Salt marsh faunas are constrained by specific habitat requirements for marsh elevation relative to sea level and tidal range. As sea level rises, changes in relative elevation of the marsh plain will have differing impacts on the availability of habitat for marsh obligate species. The Wetland Accretion Rate Model for Ecosystem Resilience (WARMER) is a 1-D model of elevation that incorporates both biological and physical processes of vertical marsh accretion. Here, we use WARMER to evaluate changes in marsh surface elevation and the impact of these elevation changes on marsh habitat for specific species of concern. Model results were compared to elevation-based habitat criteria developed for marsh vegetation, the endangered California clapper rail (Rallus longirostris obsoletus), and the endangered salt marsh harvest mouse (Reithrodontomys raviventris) to determine the response of marsh habitat for each species to predicted >1-m sea-level rise by 2100. Feedback between vertical accretion mechanisms and elevation reduced the effect of initial elevation in the modeled scenarios. Elevation decreased nonlinearly with larger changes in elevation during the latter half of the century when the rate of sea-level rise increased. Model scenarios indicated that changes in elevation will degrade habitat quality within salt marshes in the San Francisco Estuary, and degradation will accelerate in the latter half of the century as the rate of sea-level rise accelerates. A sensitivity analysis of the model results showed that inorganic sediment accumulation and the rate of sea-level rise had the greatest influence over salt marsh sustainability.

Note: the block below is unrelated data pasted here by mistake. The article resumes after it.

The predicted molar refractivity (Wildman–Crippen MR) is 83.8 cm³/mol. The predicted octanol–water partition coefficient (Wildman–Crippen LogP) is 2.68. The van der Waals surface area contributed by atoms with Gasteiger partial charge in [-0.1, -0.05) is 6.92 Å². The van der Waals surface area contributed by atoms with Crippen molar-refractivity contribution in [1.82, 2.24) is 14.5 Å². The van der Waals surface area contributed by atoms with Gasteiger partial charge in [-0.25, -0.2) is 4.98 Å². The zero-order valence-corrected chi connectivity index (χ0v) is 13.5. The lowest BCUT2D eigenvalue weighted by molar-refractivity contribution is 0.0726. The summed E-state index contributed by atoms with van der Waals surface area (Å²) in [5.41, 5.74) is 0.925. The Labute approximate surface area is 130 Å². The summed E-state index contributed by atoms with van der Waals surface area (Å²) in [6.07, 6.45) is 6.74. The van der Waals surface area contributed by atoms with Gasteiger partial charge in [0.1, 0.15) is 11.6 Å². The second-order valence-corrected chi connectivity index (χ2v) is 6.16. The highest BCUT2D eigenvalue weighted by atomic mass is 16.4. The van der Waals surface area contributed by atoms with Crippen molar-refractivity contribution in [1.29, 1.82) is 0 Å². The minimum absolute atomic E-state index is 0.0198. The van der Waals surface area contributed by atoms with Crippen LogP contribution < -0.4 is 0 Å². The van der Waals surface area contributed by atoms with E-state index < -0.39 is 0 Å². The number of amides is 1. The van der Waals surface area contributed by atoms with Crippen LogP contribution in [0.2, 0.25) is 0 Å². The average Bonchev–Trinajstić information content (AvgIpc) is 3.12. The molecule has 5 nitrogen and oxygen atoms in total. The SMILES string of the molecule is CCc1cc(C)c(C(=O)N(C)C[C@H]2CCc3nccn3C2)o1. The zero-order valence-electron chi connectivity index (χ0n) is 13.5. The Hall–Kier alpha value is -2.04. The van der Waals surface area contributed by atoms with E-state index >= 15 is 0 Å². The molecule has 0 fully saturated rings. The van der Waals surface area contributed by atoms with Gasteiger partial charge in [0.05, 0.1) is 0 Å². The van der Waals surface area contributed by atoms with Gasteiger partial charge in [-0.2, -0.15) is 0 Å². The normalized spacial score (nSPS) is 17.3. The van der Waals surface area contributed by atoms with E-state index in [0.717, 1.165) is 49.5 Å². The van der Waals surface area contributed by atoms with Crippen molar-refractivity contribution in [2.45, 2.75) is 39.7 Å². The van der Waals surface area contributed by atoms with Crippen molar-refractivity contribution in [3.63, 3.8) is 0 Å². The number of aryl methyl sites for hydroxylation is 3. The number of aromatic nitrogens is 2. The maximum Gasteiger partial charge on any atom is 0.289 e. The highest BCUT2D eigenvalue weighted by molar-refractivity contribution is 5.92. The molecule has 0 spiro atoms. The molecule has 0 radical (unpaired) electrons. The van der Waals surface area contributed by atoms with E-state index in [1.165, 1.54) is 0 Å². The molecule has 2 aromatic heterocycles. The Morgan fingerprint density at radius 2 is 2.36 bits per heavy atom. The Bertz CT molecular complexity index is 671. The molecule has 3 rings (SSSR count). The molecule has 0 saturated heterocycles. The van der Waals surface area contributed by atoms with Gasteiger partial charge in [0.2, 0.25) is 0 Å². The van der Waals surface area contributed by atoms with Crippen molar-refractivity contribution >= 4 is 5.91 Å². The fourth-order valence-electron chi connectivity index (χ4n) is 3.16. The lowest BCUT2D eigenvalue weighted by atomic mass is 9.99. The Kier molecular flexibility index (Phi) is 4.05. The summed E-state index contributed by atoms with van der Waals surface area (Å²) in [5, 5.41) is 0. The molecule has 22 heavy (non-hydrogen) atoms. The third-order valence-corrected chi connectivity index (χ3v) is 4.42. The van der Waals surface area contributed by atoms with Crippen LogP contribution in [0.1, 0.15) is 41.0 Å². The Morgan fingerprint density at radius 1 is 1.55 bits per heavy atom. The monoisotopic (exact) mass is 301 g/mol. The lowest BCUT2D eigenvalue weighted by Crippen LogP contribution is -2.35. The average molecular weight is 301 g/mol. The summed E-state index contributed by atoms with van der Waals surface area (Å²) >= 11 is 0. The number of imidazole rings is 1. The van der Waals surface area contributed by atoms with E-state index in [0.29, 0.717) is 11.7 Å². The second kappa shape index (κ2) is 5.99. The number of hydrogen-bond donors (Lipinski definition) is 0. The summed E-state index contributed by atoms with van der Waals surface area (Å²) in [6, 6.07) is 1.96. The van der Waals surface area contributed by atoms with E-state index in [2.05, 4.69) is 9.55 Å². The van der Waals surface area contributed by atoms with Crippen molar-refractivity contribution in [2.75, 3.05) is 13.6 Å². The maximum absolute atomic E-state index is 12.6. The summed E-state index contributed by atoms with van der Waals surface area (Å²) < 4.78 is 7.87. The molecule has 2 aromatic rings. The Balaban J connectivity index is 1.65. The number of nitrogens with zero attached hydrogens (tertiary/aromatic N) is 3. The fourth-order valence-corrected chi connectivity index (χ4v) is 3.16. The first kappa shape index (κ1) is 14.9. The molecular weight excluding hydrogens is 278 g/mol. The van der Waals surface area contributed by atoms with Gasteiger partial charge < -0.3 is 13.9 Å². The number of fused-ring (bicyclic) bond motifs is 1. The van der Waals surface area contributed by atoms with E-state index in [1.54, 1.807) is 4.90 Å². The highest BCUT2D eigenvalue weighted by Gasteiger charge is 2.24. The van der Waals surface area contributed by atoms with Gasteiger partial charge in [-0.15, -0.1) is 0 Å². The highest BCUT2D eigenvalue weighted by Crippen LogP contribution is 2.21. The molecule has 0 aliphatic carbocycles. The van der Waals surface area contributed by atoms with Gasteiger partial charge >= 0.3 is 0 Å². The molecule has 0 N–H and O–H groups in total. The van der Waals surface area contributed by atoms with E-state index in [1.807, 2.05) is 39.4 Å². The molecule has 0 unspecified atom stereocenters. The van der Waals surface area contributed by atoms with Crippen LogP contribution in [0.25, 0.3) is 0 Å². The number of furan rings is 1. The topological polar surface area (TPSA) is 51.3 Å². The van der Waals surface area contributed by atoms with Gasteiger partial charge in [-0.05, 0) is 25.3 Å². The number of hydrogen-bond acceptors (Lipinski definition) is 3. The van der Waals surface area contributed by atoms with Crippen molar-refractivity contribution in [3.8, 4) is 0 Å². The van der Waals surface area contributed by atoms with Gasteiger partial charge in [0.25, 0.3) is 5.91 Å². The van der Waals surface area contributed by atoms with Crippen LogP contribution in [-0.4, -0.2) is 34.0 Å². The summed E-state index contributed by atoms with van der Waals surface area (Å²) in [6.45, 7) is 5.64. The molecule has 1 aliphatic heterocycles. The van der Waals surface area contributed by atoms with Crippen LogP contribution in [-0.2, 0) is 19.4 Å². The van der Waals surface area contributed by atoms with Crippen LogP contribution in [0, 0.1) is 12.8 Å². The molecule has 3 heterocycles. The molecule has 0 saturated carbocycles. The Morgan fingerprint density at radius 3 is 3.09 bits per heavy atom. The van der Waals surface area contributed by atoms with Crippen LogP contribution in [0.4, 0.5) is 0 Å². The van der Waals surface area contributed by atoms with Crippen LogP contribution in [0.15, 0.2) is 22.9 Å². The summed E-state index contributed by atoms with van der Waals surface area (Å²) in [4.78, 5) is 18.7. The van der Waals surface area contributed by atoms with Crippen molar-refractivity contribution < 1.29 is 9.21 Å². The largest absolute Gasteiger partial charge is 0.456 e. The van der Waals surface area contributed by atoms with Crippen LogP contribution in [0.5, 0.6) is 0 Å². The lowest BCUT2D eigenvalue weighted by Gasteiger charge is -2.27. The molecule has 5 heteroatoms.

20. The common killifish, Fundulus heteroclitus, inhabits brackish water estuaries and salt marshes along the eastern

    E-print Network

    Scott, Graham

    3399 The common killifish, Fundulus heteroclitus, inhabits brackish water estuaries and saltMichele and Westerman, 1997). Species within the genus Fundulus are suggested to have arisen from brackish water within F. heteroclitus that form the basis for variation in freshwater tolerance. The Journal

  1. Habitat-specific nutrient removal and release in Oregon salt marshes

    EPA Science Inventory

    Wetlands can be sources, sinks and transformers of nutrients, although it is their role in nutrient removal that is valued as a water purification ecosystem service. In order to quantify that service for any wetland, it is important to understand the drivers of nutrient removal w...

  2. Evaluation of attractants in traps for greenhead fly (Diptera: Tabanidae) collections on a Cape Cod, Massachusetts, salt marsh.

    PubMed

    Hayes, R O; Doane, O W; Sakolsky, G; Berrick, S